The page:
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Is anyone aware of a good linux program for drawing automation schematics? Not PCB design, circuit simulation and fine electronics. Industrial automation.

Example: Example schematic

I looked at a couple of different EDA applications, but did not find any functionality for multiple sheets in a single schematic. I will also need cross-reference symbols to handle nets/symbols that go across multiple sheets.

Perhaps someone knows about an EDA application with multiple sheets and good scripting capabilities to create the cross-reference system?

Solution: I ended up using gschem with some custom scripts for cross-references and titleblock stuff. They can be found here.

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  • \$\begingroup\$ possible duplicate of Good Tools for Drawing Schematics \$\endgroup\$ – Matt Young Nov 20 '14 at 19:08
  • \$\begingroup\$ That thread seems aimed at pcb making and circuit simulation... \$\endgroup\$ – John Nov 20 '14 at 19:18
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    \$\begingroup\$ Like PLC network type diagrams? The handful of guys I know in that area use AutoCAD. \$\endgroup\$ – Matt Young Nov 20 '14 at 19:25
  • \$\begingroup\$ Yes. There are extension for autocad for this purpose. But I am looking for something to run under Linux. Preferably free and open source. \$\endgroup\$ – John Nov 20 '14 at 19:38
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I haven't done this is a very long time (more than 10 years now) but what I used to do to draw cabinet wiring schematics is to use a PCB design tool and build my own custom component library.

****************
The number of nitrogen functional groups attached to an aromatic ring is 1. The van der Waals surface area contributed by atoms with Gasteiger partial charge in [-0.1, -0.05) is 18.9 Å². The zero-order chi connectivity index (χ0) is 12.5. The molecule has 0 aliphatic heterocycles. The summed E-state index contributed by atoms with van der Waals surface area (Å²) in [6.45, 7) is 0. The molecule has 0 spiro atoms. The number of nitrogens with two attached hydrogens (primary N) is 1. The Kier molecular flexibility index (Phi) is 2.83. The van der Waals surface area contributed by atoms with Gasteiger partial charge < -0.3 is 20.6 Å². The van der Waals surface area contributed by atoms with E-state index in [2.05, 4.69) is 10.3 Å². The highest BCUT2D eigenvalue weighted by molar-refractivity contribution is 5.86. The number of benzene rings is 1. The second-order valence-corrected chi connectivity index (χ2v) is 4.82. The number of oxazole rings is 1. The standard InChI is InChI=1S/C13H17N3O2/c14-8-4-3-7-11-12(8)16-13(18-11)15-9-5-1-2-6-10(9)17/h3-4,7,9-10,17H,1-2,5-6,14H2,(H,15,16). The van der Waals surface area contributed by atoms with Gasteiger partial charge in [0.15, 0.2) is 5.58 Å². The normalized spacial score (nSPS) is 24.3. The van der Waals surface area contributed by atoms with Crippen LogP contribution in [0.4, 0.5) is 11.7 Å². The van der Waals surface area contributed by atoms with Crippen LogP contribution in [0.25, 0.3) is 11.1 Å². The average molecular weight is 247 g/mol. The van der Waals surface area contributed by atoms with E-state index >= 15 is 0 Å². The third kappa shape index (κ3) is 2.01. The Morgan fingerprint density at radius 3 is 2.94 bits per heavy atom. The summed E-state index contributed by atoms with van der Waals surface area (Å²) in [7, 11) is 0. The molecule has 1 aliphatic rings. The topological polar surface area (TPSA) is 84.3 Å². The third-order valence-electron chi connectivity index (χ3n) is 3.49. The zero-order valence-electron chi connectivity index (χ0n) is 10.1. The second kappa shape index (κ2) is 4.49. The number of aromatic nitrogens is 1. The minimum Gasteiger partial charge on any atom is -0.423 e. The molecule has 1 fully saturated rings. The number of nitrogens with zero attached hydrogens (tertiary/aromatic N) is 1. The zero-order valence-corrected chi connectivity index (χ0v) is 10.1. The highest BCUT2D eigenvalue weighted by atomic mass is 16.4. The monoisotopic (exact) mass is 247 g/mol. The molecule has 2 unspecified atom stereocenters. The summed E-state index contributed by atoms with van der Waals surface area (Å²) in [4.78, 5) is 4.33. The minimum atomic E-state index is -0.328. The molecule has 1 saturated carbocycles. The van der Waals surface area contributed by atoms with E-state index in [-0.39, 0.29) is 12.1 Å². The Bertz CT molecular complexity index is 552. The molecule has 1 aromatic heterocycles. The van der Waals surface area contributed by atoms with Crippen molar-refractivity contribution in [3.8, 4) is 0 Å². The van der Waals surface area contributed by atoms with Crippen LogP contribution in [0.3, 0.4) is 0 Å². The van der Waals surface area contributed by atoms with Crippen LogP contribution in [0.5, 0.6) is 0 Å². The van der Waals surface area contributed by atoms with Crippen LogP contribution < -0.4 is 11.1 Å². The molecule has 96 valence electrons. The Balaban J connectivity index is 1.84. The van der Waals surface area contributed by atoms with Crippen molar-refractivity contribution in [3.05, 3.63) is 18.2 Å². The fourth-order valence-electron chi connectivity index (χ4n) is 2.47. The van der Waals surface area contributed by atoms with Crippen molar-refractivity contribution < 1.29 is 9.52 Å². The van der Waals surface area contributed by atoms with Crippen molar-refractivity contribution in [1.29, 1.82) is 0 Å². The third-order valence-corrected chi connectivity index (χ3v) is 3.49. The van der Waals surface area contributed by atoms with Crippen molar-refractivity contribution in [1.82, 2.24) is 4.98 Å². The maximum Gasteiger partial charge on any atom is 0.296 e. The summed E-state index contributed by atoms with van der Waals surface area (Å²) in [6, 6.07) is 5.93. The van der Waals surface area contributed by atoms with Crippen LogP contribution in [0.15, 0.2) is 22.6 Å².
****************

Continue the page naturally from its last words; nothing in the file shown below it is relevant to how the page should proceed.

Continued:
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There is a free and open-source CAD package called LibreCAD. It may do what you want, if AutoCAD is what you're expecting.

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There is gEDA for Linux or KiCAD or eagle

All three can do schematic capture & multi-sheet. They equally come with PCB layout (which you say you do not require).

There is also qucs which is a circuit simulation tool and while it will draw circuits, what you draw for simulation is rarely exactly what you draw for schematic capture (no need for decoupling, adding additional components to appease the simulation engine etc...)

My recommendation is kicad as it has a lot of 3rd party symbols available for it

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Eagle software is used by a lot of folks around here and runs on Linux. Although it can do PCB layout, you don 't have to pay for that or the autorouter; the schematic editor is available separately. The standrd version costs $315 and can handle 99 sheets of schematics, with cross-references.

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